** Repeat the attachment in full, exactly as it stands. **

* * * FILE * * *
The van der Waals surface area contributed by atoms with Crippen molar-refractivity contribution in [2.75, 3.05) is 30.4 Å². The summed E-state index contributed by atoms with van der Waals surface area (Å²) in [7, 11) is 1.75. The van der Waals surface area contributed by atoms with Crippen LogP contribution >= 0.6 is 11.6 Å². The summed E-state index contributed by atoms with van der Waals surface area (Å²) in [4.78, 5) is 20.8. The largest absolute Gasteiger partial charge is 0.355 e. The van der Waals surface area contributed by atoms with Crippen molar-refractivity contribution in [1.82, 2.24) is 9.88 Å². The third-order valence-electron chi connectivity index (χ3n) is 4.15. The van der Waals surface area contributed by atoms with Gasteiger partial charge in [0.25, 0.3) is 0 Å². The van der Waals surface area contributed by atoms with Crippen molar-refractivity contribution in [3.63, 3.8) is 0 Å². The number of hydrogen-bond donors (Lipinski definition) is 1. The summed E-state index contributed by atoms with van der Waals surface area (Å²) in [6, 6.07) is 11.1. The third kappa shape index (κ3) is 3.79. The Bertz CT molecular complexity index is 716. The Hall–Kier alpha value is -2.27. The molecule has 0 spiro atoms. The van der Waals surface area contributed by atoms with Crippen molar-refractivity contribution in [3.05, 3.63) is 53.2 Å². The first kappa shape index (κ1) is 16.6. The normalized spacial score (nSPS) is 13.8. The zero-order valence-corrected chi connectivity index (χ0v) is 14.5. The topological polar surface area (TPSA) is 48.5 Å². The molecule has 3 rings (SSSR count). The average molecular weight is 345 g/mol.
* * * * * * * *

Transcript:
The van der Waals surface area contributed by atoms with Crippen molar-refractivity contribution in [2.75, 3.05) is 30.4 Å². The summed E-state index contributed by atoms with van der Waals surface area (Å²) in [7, 11) is 1.75. The van der Waals surface area contributed by atoms with Crippen LogP contribution >= 0.6 is 11.6 Å². The summed E-state index contributed by atoms with van der Waals surface area (Å²) in [4.78, 5) is 20.8. The largest absolute Gasteiger partial charge is 0.355 e. The van der Waals surface area contributed by atoms with Crippen molar-refractivity contribution in [1.82, 2.24) is 9.88 Å². The third-order valence-electron chi connectivity index (χ3n) is 4.15. The van der Waals surface area contributed by atoms with Gasteiger partial charge in [0.25, 0.3) is 0 Å². The van der Waals surface area contributed by atoms with Crippen molar-refractivity contribution in [3.63, 3.8) is 0 Å². The number of hydrogen-bond donors (Lipinski definition) is 1. The summed E-state index contributed by atoms with van der Waals surface area (Å²) in [6, 6.07) is 11.1. The third kappa shape index (κ3) is 3.79. The Bertz CT molecular complexity index is 716. The Hall–Kier alpha value is -2.27. The molecule has 0 spiro atoms. The van der Waals surface area contributed by atoms with Crippen molar-refractivity contribution in [3.05, 3.63) is 53.2 Å². The first kappa shape index (κ1) is 16.6. The normalized spacial score (nSPS) is 13.8. The zero-order valence-corrected chi connectivity index (χ0v) is 14.5. The topological polar surface area (TPSA) is 48.5 Å². The molecule has 3 rings (SSSR count). The average molecular weight is 345 g/mol.